Where we are
Woolhampton lies on the A4 between Newbury and Reading. It is within the administrative district of West Berkshire District Council and the parliamentary constituency of Newbury. The population is approximately 780 at present, with over 660 adults on the electoral register. The parish has about 387 dwellings mostly built of brick, and the village that has developed over several centuries has at least 25 buildings listed as of architectural or historic interest. They have an informal alignment with a wide variety of styles and building methods. There is a Site of Special Scientific Interest (SSSI) immediately to the east of the village and an Area of Outstanding Natural Beauty (AONB) on the eastern and northern boundaries.
To travel by road to Woolhampton:
- From Reading and M4 junction 12: take A4 west (signed Newbury).
- From M4 junction13/A34: take A339 south, then the A4 east (sign posted Thatcham).
- From Oxford: take the A34 south, then the A4 east (sign posted Thatcham).
- From Southampton: take the A33 north, then M3 to junction 6, take A339 (sign posted Newbury), from Newbury follow the A4 west to Woolhampton.
To travel by train to Woolhampton: Woolhampton is served by First Great Western on the Reading to Newbury line. Our station is called Midgham Railway Station. The railway station is located on Station Road, south of the centre of the village. The station is within easy walking distance of the village centre (5 minutes).
To travel by bus to Woolhampton: Woolhampton is served by Reading Buses (Jet Black) who operates a number of bus services to the village.
The River Kennet is one of the oldest highways in the south of England. In less than 50 miles, from its source on the Marlborough Downs to its outflow into the River Thames at Reading, the valley through which it flows shows spectacular evidence of the activities of early man.
The river environment provided rich pickings for the hunter-gatherers of the Middle Stone Age who occupied the area nearly 8,000 years ago. Two millennia later the gravel terraces would have provided tracts of fertile, well-drained soil for the first farmers.
For early travellers the river corridor would have offered access to the west over easier terrain. Later that same corridor was to be used for the routes of the Bath Road, the Kennet and Avon Canal and the Great Western Railway. The Roman road running from Calleva (Silchester), a major provincial capital, to Corinium (Cirencester), which crossed the Kennet at Thatcham, lies half a mile south of Woolhampton.
To the Saxons Woolhampton was ‘Wulflafingatun’ but was recorded in the Doomsday Book, written in Latin by the Normans, as ‘Ollivintone’. By the time of the Armada in 1588 the name had evolved to ‘Woulhampton’.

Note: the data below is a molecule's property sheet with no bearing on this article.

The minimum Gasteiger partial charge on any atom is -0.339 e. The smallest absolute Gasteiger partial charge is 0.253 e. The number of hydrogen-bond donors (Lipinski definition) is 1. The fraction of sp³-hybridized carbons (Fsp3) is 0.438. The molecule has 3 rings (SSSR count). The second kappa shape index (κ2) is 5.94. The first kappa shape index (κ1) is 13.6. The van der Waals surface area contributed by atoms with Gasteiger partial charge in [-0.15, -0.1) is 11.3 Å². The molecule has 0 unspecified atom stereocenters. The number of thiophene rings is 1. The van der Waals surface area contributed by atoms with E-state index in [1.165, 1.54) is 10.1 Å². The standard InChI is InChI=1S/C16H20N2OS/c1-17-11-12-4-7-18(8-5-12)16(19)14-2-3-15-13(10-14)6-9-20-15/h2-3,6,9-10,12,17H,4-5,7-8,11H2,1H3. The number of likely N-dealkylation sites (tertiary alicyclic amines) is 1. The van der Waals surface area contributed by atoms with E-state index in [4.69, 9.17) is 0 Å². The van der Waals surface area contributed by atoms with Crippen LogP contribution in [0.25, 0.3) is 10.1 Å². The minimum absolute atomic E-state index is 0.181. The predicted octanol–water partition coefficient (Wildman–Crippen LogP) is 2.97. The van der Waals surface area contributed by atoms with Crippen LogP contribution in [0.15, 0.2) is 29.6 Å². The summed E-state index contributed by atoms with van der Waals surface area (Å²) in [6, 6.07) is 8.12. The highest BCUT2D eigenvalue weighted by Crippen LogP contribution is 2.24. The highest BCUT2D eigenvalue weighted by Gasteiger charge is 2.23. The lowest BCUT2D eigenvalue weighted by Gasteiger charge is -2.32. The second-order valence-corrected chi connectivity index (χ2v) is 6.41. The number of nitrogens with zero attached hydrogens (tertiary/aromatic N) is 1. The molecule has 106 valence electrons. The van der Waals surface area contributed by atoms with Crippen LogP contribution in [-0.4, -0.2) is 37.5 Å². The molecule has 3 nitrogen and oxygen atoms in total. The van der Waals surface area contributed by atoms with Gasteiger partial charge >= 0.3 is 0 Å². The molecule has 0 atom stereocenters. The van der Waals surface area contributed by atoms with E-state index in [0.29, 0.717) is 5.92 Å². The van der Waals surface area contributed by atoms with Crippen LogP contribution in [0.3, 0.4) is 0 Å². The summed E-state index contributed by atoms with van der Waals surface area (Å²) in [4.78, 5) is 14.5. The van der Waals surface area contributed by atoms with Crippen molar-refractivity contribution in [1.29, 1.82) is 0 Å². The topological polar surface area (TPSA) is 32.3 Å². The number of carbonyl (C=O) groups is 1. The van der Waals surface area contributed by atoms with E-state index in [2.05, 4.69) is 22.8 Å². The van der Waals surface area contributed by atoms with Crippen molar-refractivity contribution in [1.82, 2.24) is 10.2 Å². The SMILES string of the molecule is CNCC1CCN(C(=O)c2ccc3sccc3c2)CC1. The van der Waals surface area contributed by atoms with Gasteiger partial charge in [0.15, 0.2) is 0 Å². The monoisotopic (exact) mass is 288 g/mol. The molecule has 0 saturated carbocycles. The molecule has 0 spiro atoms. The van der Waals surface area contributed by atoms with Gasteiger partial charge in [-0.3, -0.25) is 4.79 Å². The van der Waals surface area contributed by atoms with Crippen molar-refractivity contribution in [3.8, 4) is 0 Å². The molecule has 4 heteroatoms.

The Rowbarge Inn, which is one of the 18th century buildings in the village, was used in 1723 as a beer shop to serve the navvies who dug the Kennet and Avon Canal, and the modern swing bridge next to it is on the same site of one built at that time. The railway arrived in Woolhampton with the Reading to Hungerford extension in 1847 but the station was later obliged to change its name to Midgham to avoid confusion with Wolverhampton.
In 1840 the Falmouth family, owners of the Woolhampton Estate, built the village school which was refurbished by the next estate owner James Blyth, who also restored the 13th century church. The Gill Campbell Hall – now privately owned – was given to the village by Miss Blyth to serve as a religious meeting house and working men’s club (although alcohol and dancing were forbidden!). To mark Queen Victoria’s Diamond Jubilee and to improve the water supply, Miss Blyth also gave the Fountain to the village.
Prior to 1904 the Woolhampton Estate held many of the houses and much of the land in the village. The 1901 census recorded 97 houses (38 of which had fewer than 5 rooms), which were home to a population of 472. Monks of the Benedictine Congregation who had been expelled from Douai in northern France arrived at St Mary’s Seminary in Upper Woolhampton in 1903. Douai School was built on a six acre site that had been bequeathed to benefit local Catholics in 1786 by John Crewe, the then estate owner. The Abbey Church was partly built between 1928 and 1933 and completed in 1993.
In 1929 Miss Whidbourne of Kennet Orly built the King George V Memorial Hall for the Conservative Association and the British Legion. In 1945 the hall was purchased by James Blyth-Currie and placed in trust for use as the village hall. This was demomoilsed and replaced by a modern hall in 2006.
In 1931 the appearance of the village altered radically when several buildings, including the original Angel Inn, were demolished to widen the A4. Since the beginning of the 20th century the village has lost many shops and small businesses such as a baker, a draper, a bootmaker and a blacksmith. The village has a watermill built in the 1820’s, which was working until the death of the last miller in 1935, and has a Post Office, which has been on several sites since 1847. At one time the village boasted five public houses; now this is reduced to just two.
More recently, dwellings have been added at Sunhill, Railside, Broom Hill and New Road Hill followed by Hill Crescent, Rolands Copse, Angel Mead, Orchard Close, Station Road and Watermill Court.
The latest large scale development has been on the site of the former Douai School (Abbey Gardens). The listed buildings have been sympathetically converted into apartments, with underground parking.
(Note: History provided by John Trigg)